Skip to main content
The Curious Case of "The Slants"
Social Education (2017)
  • Steven D. Schwinn, John Marshall Law School
It isn’t every day that we see the Supreme Court take on a case that sits at the intersection of trademark law and the First Amendment. But that intersection has been getting more and more attention in the last few years, largely as a result of increased protests
over the use of offensive or demeaning names by popular sports teams. Perhaps the
most famous dispute involves the National Football League’s Washington Redskins,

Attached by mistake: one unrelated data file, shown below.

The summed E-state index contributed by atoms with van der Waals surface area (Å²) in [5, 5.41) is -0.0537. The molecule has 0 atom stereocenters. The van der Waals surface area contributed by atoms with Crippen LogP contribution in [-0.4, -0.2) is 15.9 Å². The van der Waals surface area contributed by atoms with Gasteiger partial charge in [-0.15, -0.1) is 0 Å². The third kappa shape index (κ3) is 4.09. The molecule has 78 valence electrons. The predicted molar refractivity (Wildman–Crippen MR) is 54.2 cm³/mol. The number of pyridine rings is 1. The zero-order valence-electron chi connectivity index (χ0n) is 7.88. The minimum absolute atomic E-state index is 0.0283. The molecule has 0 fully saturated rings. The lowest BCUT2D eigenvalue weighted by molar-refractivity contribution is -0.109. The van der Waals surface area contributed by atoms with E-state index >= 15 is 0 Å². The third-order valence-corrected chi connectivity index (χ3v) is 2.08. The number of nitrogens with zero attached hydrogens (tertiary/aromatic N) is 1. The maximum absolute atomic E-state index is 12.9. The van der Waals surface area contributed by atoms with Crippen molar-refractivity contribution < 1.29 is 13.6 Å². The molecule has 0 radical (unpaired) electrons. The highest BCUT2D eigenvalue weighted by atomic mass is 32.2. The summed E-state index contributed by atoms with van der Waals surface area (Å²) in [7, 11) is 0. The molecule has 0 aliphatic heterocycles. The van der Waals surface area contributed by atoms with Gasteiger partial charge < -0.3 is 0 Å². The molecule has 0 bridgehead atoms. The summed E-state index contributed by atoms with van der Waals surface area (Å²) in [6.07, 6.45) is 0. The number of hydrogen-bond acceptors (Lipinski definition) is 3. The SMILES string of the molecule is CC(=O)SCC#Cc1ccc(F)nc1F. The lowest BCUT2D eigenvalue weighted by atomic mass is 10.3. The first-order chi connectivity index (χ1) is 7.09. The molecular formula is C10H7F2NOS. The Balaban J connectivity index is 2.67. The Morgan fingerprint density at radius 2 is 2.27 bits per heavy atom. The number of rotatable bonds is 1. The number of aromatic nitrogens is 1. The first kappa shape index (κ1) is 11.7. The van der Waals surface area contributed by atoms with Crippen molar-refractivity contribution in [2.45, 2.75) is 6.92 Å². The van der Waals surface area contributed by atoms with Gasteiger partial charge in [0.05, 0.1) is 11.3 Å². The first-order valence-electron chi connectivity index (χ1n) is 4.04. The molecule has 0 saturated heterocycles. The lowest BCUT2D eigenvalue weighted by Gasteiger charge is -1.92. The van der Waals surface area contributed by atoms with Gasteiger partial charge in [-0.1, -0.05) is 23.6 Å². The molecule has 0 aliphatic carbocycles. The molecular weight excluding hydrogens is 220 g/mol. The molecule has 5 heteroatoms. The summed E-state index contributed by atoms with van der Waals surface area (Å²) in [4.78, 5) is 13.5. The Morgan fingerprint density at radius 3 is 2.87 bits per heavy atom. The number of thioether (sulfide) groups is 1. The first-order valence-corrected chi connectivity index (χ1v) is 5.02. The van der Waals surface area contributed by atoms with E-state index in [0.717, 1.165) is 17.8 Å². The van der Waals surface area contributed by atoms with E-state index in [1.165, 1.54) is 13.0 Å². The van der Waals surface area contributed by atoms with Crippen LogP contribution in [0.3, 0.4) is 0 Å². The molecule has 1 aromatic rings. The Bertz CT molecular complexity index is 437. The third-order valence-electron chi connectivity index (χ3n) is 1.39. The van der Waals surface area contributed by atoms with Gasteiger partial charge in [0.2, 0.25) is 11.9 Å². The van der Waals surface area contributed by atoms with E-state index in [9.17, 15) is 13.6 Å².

a name that many say is an affront to Native Americans. The Redskins’s use of that
name, and the protection of the exclusive use of the name through U.S. trademark
law, not only means that the team has a unique identifier, protected by federal law,
that tells all who see it that “The Redskins” refers to the NFL team in Washington,
D.C., it also means that the team can license the use of the name and capitalize on
merchandising worth millions of dollars.

But if the name is offensive, should
the U.S. government extend protection
of it through a trademark? That’s
the question now before the Supreme
Court, in a case brought not by the
billion-dollar NFL franchise, but by a
singer named Simon Tam.
Publication Date
Citation Information
Steven D. Schwinn. "The Curious Case of "The Slants"" Social Education Vol. 81 Iss. 2 (2017) p. 74
Available at: